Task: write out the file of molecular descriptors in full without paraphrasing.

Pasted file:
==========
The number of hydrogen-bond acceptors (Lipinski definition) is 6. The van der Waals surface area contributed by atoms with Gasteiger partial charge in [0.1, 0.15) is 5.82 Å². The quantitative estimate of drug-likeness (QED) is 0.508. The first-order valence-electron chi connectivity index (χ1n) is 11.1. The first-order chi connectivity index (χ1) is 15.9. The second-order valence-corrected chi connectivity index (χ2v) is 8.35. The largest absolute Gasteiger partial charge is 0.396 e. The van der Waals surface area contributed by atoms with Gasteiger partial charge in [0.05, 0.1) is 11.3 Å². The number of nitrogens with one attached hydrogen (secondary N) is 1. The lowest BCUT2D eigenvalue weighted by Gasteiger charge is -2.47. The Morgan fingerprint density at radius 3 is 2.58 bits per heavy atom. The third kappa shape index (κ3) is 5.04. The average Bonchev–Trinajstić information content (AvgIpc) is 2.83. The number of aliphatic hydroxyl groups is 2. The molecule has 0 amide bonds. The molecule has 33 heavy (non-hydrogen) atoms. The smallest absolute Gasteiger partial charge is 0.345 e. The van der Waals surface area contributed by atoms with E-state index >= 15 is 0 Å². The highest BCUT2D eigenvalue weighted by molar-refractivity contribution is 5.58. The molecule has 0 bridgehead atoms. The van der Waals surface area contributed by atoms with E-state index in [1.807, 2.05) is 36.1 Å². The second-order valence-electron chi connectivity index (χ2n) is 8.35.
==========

The number of hydrogen-bond acceptors (Lipinski definition) is 6. The van der Waals surface area contributed by atoms with Gasteiger partial charge in [0.1, 0.15) is 5.82 Å². The quantitative estimate of drug-likeness (QED) is 0.508. The first-order valence-electron chi connectivity index (χ1n) is 11.1. The first-order chi connectivity index (χ1) is 15.9. The second-order valence-corrected chi connectivity index (χ2v) is 8.35. The largest absolute Gasteiger partial charge is 0.396 e. The van der Waals surface area contributed by atoms with Gasteiger partial charge in [0.05, 0.1) is 11.3 Å². The number of nitrogens with one attached hydrogen (secondary N) is 1. The lowest BCUT2D eigenvalue weighted by Gasteiger charge is -2.47. The Morgan fingerprint density at radius 3 is 2.58 bits per heavy atom. The third kappa shape index (κ3) is 5.04. The average Bonchev–Trinajstić information content (AvgIpc) is 2.83. The number of aliphatic hydroxyl groups is 2. The molecule has 0 amide bonds. The molecule has 33 heavy (non-hydrogen) atoms. The smallest absolute Gasteiger partial charge is 0.345 e. The van der Waals surface area contributed by atoms with E-state index >= 15 is 0 Å². The highest BCUT2D eigenvalue weighted by molar-refractivity contribution is 5.58. The molecule has 0 bridgehead atoms. The van der Waals surface area contributed by atoms with E-state index in [1.807, 2.05) is 36.1 Å². The second-order valence-electron chi connectivity index (χ2n) is 8.35.